Hundreds of illegal immigrants in Michigan have failed to show up for deportation hearings in the past year. : LUSENET : Grassroots Information Coordination Center (GICC) : One Thread

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Illegal immigrants skip court

After arrests, many are released only to vanish November 10, 2001


Hundreds of illegal immigrants in Michigan have failed to show up for deportation hearings in the past year. Many of them had been arrested by border patrol agents as they tried to sneak into the United States from Canada, and then were released.

The situation concerns U.S. Sen. Carl Levin, D-Mich., whose Senate permanent subcommittee on investigations will conduct a hearing on the matter Tuesday.

"You cannot arrest people for illegally entering the country, and release them on their own word that they will show up for a hearing to remove them from the country," Levin said Friday. "I find this incredible. I find it absurd. It's particularly dangerous when the threat to our homeland is so clear."

According to Levin, from October 1999 to October 2000, U.S.Border Patrol agents and Immigration and Naturalization Service officers issued 1,766 notices to appear in Detroit's Immigration Court for hearings. Of those, 702 people did not show up.

Between Sept. 1 and Oct. 18 of this year, 208 people were arrested by border patrol agents in Michigan for illegal entry into the United States. Of that number, 88 were released on their own recognizance, Levin said.

"We have no idea how many of those 88 will show up for their hearings," Levin said. "But if history is any guide, a significant number will not. Why would they show up at a hearing to remove them?"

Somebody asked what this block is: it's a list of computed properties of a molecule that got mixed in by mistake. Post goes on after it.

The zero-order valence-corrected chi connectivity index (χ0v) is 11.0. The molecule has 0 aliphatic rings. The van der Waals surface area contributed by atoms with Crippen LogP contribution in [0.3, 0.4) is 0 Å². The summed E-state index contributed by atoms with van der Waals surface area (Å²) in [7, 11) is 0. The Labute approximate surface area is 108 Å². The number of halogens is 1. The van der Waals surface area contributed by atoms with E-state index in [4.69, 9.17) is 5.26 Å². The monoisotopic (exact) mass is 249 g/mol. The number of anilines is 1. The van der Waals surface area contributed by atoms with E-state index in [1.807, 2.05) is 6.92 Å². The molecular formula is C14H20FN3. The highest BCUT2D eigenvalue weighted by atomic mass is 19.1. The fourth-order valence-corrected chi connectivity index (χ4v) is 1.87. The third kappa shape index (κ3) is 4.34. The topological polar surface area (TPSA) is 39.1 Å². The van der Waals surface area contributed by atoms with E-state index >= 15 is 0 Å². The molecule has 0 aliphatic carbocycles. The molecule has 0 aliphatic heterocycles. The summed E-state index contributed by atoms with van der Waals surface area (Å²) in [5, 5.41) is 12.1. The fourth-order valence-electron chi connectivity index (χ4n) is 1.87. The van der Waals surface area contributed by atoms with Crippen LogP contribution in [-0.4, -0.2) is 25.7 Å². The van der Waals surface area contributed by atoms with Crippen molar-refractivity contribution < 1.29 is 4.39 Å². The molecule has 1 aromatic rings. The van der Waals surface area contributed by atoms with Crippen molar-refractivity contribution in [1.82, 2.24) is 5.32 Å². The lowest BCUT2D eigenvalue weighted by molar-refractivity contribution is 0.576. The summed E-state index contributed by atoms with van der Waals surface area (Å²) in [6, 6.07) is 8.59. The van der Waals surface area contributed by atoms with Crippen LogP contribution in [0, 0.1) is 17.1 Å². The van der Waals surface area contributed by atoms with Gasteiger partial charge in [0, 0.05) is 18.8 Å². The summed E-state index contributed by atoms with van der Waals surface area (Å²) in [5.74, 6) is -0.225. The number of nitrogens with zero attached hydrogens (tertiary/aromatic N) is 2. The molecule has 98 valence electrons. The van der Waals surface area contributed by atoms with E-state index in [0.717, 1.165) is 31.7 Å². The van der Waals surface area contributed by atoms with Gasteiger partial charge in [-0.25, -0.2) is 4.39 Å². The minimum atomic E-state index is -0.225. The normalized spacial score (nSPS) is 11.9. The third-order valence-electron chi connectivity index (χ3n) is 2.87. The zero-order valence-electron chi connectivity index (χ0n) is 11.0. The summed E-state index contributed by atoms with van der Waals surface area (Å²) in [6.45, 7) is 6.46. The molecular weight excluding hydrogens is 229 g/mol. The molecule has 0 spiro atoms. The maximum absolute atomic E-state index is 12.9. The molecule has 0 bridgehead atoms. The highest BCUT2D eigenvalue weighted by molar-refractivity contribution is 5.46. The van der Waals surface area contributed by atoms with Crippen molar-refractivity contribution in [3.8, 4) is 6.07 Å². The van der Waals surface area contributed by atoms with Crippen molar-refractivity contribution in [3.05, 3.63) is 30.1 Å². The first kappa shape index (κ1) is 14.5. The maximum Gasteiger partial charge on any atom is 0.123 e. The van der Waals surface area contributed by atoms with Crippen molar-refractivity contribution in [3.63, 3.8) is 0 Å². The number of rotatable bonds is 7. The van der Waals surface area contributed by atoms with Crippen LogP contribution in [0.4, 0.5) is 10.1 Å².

In previous interviews with the Free Press, Border Patrol union leaders said part of the problem is that their agency has no detention facilities. Instead, it contracts space with local jails, which are sometimes full.

When the immigrants are caught and agree to return to their own country voluntarily, they are jailed until their departure. But by requesting a hearing before an immigration judge, border-crossers can be released on their own recognizance until one is scheduled.

Border Patrol officials said Friday they release an illegal immigrant only if the person has no criminal background, and is determined not be be a flight risk.

"If we thought a person represented a threat to the community we would not release that individual," said Dan Geoghegan, chief patrol agent for the Detroit sector of the Border Patrol. "Flight is a very principal concern as well. We govern that issue in the manner we're best able."

Geoghegan said that of 2,100 immigrants arrested by border patrol agents in Michigan from October 2000 to September 2001, 65 percent waived their right to a hearing and were deported within a week of their arrests. Another 20 percent were held until a court hearing, and 15 percent were released with notices to appear in court.

But the Border Patrol doesn't track whether they show up in court. That job falls to the INS.

INS spokesman Greg Palmore said his agency doesn't pursue no-shows. "Unless they are encountered by local law enforcement for some other reason, we will not send resources out to track these individuals down," he said.

Levin said he plans to make specific recommendations to President George W. Bush and the Office of Homeland Security after Tuesday's hearing.

Meanwhile, U.S. Rep. F. James Sensenbrenner, R-Wis., toured the Detroit area Friday to inspect border crossings and meet with INS officials and Border Patrol workers.

Sensenbrenner, chairman of the House Judiciary Committee, said some of the money allocated in the new antiterrorism bill will find its way to Detroit. "It is obvious to me that the INS is short-staffed here," he said.

Contact TAMARA AUDI at 313-222-6582 or Staff writer Dan Shine contributed to this report.

-- K (, November 11, 2001

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